Penman No. 122: A Meeting in Manhattan

IMG_5861Penman for Monday, November 10, 2014

 

BENG AND I were in Philadelphia and New York these past two weekends, so I could do more interviews for my martial-law book project and also get in touch with a few old friends. I normally keep a very low profile and don’t tell or call people when I travel to places where friends are living, not because I’m a snob, but because I don’t want to be a bother, knowing what it’s like when somebody drops in from the blue and throws your schedule out of whack.

But there are always some friends you never mind breaking your routine for, and who never seem to mind, either, if you break theirs. And I was glad to meet up in Manhattan with two such writer-friends, the poet and essayist Luis “Luigi” Francia and the fictionist Gina Apostol, both of whom live and work in New York. Luigi teaches at Hunter College and Gina at the Fieldston School.

The first time I met Luigi, many years ago in a Malate bar on one of his visits home from New York where he has been living since 1970, I remember seeing his calling card, which described him thus beneath the name: “POET. EDITOR. PRINCE.” It seemed cheeky and chic, and I was deeply impressed, being none of the above. (I’ve since written some middling poetry and have done my share of editing chores, but remain utterly unprincely.)

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I had the recent pleasure of writing a blurb for Luigi’s forthcoming collection of essays titled RE: Reviews, Recollections, Reflections, to be published by the University of the Philippines Press, and this is what I said:

“Luis Francia knows New York and America better than many of the native-born, but he never loses his moorings, his critical awareness of what it means to be Filipino-American. But these essays are about far more than racial politics, as they chronicle the travails of that most blessed and in other ways most cursed of citizens—the artist, particularly the artist abroad, for whom alienation acts as a lens that magnifies and reshapes every little thing that crosses the eye. The most arresting and delightful reads are his portraits of the expatriate masters who preceded him in America—most notably Jose Garcia Villa, lover of martinis and hater of cheese. Despite the plaints, Francia has been clearly and distinctly privileged to be where he has been and to see what he has seen, and he shares that privilege with us in this well-wrought collection.”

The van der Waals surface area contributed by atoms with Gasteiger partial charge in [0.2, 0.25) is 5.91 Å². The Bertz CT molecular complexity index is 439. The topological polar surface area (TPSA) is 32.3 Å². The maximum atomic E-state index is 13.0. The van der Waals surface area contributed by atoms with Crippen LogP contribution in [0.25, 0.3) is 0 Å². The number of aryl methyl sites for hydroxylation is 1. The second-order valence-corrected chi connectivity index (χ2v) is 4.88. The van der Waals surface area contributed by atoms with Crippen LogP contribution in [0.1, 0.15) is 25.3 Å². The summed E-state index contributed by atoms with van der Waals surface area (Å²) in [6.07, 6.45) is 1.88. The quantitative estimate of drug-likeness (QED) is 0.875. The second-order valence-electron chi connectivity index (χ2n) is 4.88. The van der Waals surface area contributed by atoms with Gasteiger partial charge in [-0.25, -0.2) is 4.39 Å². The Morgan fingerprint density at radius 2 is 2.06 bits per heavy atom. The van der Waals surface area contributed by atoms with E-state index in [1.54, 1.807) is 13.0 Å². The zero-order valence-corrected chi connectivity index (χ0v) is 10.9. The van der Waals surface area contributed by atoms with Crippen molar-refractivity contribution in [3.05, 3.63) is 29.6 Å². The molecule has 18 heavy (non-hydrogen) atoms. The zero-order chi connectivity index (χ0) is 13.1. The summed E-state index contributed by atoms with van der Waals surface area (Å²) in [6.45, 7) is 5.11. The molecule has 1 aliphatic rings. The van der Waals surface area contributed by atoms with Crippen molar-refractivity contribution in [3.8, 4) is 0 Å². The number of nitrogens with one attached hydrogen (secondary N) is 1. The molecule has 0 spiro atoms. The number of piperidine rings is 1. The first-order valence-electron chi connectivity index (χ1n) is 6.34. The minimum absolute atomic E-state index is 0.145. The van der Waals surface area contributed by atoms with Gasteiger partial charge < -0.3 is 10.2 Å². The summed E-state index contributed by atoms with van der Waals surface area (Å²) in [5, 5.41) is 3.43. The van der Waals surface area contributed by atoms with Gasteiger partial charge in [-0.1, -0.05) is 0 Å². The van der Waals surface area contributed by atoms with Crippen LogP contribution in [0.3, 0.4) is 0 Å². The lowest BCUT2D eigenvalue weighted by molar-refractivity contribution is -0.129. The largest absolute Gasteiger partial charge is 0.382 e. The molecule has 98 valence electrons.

Gina was my batchmate when I returned to finish my undergrad studies in UP in the early ‘80s; I was ten years older than everyone else, so I was kuya to all of them. It was a time when we were all dreaming of finding a way to take our graduate studies abroad—as English and writing majors, we wanted to become the next Gabriel Garcia Marquez, the next Sylvia Plath, the next Ian McEwan, the next Pablo Neruda, and so on; as Pinoys, we wanted to see America. Eventually, we just became our older selves, but we did get to see the States through one ticket-paying subterfuge or other—for me, a Fulbright grant; for Fidelito Cortes, a Wallace Stegner fellowship; for Ramon Bautista, an assistantship at Wichita. But we had to compete for these, while all the brilliant Gina had to do was to lick a few stamps and mail a couple of her typewritten stories off to John Barth, who directed the writing program at Johns Hopkins and who wrote her back forthwith to offer her an assistantship, smitten as he was with her talent. It was pure magic, in those pre-email days.

That brash young woman from Tacloban who flew off to Baltimore would go on to write several prizewinning novels. Gun Dealers’ Daughter, published by W. W. Norton, won the 2013 PEN Open Book Award given by the PEN American Center to outstanding works by authors of color to promote racial and ethnic diversity within the literary and publishing communities. (Luigi himself had won this prize in 2002, the first year it was given, for his nonfiction book The Eye of the Fish.)